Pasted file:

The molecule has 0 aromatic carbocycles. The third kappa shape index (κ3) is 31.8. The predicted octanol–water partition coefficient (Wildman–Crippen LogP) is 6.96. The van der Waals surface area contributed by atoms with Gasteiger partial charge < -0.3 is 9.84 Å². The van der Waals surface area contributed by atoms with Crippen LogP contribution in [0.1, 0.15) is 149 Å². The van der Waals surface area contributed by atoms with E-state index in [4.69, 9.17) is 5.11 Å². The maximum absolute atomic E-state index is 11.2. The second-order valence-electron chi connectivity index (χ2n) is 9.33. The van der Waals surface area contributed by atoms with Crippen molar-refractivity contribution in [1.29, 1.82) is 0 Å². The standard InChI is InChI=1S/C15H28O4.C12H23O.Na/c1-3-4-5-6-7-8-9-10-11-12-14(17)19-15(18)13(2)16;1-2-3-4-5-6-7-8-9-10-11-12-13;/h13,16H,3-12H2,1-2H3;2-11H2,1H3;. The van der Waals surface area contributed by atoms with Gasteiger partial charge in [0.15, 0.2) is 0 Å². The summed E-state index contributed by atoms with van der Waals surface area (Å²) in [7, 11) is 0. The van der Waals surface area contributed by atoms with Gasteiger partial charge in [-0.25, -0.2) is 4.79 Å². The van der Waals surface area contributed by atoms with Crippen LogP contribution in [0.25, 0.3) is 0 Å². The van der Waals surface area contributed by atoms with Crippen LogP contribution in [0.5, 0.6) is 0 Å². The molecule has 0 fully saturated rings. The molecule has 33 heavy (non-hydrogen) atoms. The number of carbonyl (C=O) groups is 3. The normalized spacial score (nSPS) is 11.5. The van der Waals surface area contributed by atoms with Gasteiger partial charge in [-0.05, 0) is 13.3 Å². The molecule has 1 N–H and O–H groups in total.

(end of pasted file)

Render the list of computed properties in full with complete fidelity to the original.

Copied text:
The molecule has 0 aromatic carbocycles. The third kappa shape index (κ3) is 31.8. The predicted octanol–water partition coefficient (Wildman–Crippen LogP) is 6.96. The van der Waals surface area contributed by atoms with Gasteiger partial charge < -0.3 is 9.84 Å². The van der Waals surface area contributed by atoms with Crippen LogP contribution in [0.1, 0.15) is 149 Å². The van der Waals surface area contributed by atoms with E-state index in [4.69, 9.17) is 5.11 Å². The maximum absolute atomic E-state index is 11.2. The second-order valence-electron chi connectivity index (χ2n) is 9.33. The van der Waals surface area contributed by atoms with Crippen molar-refractivity contribution in [1.29, 1.82) is 0 Å². The standard InChI is InChI=1S/C15H28O4.C12H23O.Na/c1-3-4-5-6-7-8-9-10-11-12-14(17)19-15(18)13(2)16;1-2-3-4-5-6-7-8-9-10-11-12-13;/h13,16H,3-12H2,1-2H3;2-11H2,1H3;. The van der Waals surface area contributed by atoms with Gasteiger partial charge in [0.15, 0.2) is 0 Å². The summed E-state index contributed by atoms with van der Waals surface area (Å²) in [7, 11) is 0. The van der Waals surface area contributed by atoms with Gasteiger partial charge in [-0.25, -0.2) is 4.79 Å². The van der Waals surface area contributed by atoms with Crippen LogP contribution in [0.25, 0.3) is 0 Å². The van der Waals surface area contributed by atoms with Crippen LogP contribution in [0.5, 0.6) is 0 Å². The molecule has 0 fully saturated rings. The molecule has 33 heavy (non-hydrogen) atoms. The number of carbonyl (C=O) groups is 3. The normalized spacial score (nSPS) is 11.5. The van der Waals surface area contributed by atoms with Gasteiger partial charge in [-0.05, 0) is 13.3 Å². The molecule has 1 N–H and O–H groups in total.